1453: The Lancastrian Heir

NPG D23753; Edward, Prince of Wales by Sylvester Harding, published by  E. & S. Harding

Picking up where we left off on Tuesday, let’s move into 1453 and the events leading into the first half of the “Wars of the Roses.” For a broader analysis of this period, you can read an earlier piece on Henry VI’s mental health and the struggle for the regency here.


On January 5, Edmund and Jasper Tudor are formally invested as the earls of Richmond and Pembroke. On the 20th, they attend Parliament for the first time. Rumors swirl through court that Henry VI means to name them Edmund his heir.

Over in France, John Talbot is sweeping through Bordeaux, capturing town after town.


Marguerite of Anjou’s mother, Isabelle of Lorraine, dies. The Queen wears dark blue in  mourning for her.


Parliament meets at Reading and it’s heavily concentrated with loyal royalists – none of the Duke of York’s allies are present. The House of Commons formally asks Henry to acknowledge his Tudor half-brothers as his legitimate, full brothers, and Henry agrees. Marguerite, meanwhile, is awarded more dower land.

In the midst of this, Talbot writes and requests more money to keep his momentum in Bordeaux going. Parliament hesitates to provide him with the necessary supplies, a response with which he is disgusted.

On March 24, Lady Margaret Beaufort, the Duke of Somerset’s niece, is made a ward of Edmund Tudor. Her marriage to John de la Pole, son of the late Duke of Suffolk, has been dissolved. It seems clear that Henry’s plan is for Edmund to marry Margaret and access her enormous Beaufort/Beauchamp inheritance.


Marguerite learns that finally, after eight years of marriage, she is pregnant. She informs Richard Tunstall, who then delivers the news to an overjoyed Henry. In response, Henry awards the man a 40-mark annuity. He then commissions a demi-cent with his jeweler to give Marguerite.


Taking advantage of Talbot’s lack of funds, Charles VII deploys the French army to make up the lost ground. By June, his forces are as far as Castillon, undoing all of Talbot’s recent success.


Hearing a message that the French army is finally retreating, Talbot leads his men on a chase. It was a trap, and the French make an abrupt about-face to confront the English forces. They are pushed back to River Dordogne and Talbot is killed with a battle-axe. His remaining men surrender.

When news of this fiasco reaches England, Marguerite hurriedly prompts Parliament to provide the funding for fresh men. They offer up the financing for 20,000 archers, but no one enlists. England has officially lost its appetite for war in France.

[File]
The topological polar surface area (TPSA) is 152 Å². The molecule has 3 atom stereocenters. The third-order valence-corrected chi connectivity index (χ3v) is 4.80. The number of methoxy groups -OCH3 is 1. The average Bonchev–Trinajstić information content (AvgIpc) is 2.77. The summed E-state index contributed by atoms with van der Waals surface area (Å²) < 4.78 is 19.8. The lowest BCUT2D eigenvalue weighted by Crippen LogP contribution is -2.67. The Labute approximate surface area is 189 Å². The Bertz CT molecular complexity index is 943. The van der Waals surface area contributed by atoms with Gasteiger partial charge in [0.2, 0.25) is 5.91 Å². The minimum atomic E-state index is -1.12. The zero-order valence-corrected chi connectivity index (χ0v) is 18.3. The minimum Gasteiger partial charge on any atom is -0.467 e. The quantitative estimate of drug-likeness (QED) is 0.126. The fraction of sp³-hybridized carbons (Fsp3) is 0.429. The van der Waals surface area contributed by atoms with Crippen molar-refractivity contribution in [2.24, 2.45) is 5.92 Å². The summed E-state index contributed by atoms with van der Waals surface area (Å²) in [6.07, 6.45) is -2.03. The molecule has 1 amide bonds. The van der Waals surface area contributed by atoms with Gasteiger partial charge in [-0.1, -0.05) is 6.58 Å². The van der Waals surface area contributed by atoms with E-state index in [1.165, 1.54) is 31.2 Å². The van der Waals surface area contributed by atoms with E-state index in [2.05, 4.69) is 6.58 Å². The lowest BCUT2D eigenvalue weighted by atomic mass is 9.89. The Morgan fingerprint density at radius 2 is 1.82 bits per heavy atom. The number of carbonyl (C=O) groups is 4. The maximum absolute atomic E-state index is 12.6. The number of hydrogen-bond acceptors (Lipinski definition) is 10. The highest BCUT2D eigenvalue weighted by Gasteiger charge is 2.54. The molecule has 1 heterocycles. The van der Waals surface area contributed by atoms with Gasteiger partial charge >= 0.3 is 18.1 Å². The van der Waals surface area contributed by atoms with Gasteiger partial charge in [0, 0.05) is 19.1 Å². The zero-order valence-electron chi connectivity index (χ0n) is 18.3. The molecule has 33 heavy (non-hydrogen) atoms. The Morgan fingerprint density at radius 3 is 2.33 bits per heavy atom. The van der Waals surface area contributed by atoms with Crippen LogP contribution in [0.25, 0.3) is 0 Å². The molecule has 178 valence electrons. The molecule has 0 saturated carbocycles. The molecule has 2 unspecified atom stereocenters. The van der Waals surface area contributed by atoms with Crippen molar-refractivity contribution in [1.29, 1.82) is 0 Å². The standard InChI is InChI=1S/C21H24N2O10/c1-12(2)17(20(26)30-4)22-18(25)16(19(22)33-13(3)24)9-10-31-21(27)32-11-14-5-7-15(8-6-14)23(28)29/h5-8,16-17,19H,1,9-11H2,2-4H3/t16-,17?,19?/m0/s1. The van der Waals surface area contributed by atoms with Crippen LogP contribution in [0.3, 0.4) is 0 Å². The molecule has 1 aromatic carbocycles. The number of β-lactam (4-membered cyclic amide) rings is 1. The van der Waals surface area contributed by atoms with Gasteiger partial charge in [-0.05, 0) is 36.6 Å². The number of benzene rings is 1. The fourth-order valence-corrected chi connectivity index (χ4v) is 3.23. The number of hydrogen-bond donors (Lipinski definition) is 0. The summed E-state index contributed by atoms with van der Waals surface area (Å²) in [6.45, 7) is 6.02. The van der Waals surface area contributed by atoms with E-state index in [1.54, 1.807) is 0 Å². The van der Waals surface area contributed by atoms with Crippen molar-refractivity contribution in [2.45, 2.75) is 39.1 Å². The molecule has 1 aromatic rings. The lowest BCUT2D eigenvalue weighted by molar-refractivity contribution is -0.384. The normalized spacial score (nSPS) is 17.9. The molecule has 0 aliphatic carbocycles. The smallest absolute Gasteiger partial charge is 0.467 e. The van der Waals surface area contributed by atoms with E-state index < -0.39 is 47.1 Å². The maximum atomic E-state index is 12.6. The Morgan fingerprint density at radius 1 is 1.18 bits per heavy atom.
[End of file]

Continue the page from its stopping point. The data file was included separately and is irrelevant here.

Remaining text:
Court moves to Clarendon, one of Henry’s hunting lodges. At dinner on the night of the 15th, Henry complains of being tired and retires early from the table. By the next morning, he has lost his senses, unable to move, talk or properly control his appendages.

Terrified with what was happening with Henry, Marguerite and his closest councilors conspire to keep the King’s state a secret. She and Somerset secretly move him back to London and lodge him within Westminster. They hope that he will be well in time for October, when Parliament will re-open and Marguerite is due to give birth.


Marguerite retreats into her birthing chamber and on the 13th, gives birth to a son. He is named Edward after Edward the Confessor, Henry’s favorite saint. News of the birth spreads through England the following day and a Te Deum is sung. The Prince is baptized within Westminster Abbey with Somerset, the Archbishop of Canterbury and Anne Neville, Duchess of Buckingham.

On the 19th, Charles VII enters Bordeaux victorious – save Calais, the last English-held territories in France have fallen. The French King benevolently allows the English garrison to sail home. The influx of citizens living abroad and soldiers are not provided with financial support or payment from Parliament.

Five days after the fall of Bordeaux, Somerset summons Parliament in Marguerite’s name, but York isn’t invited. By now, news of Henry’s state is known by court and government and the debate will centered around the necessity of a regency. Unfortunately for the Lancastrians, Marguerite is still in her birthing chamber, and so excluding York is considered a safety precaution – her party is terrified he will use this a means to seize control.

Somerset is roundly criticized for the move, particularly by John Mowbray, Duke of Norfolk. He is forced, then, to extend an invitation to York.


On November 18, Marguerite is churched in Westminster Abbey, surrounded by the leading women of the land. Among them are the Duchesses of York, Bedford (Elizabeth Woodville’s mother), Norfolk, Somerset, Exeter (York’s daughter) and Suffolk, eight countesses, including the Countess of Warwick, and seven baronesses.

Meanwhile, in Parliament, the lords argue over whether the infant Prince can be named Henry’s heir since he has yet to formally acknowledge him as his son – obviously, he can’t.

Almost immediately, rumors begin swirling that Edward is not in fact Henry’s son, but rather the illegitimate love child of Marguerite and any number of Lancastrian men, the favored contender being Somerset. It’s an issue we’ve delved into more deeply here.

And with that, we’ll resume with 1454 shortly.

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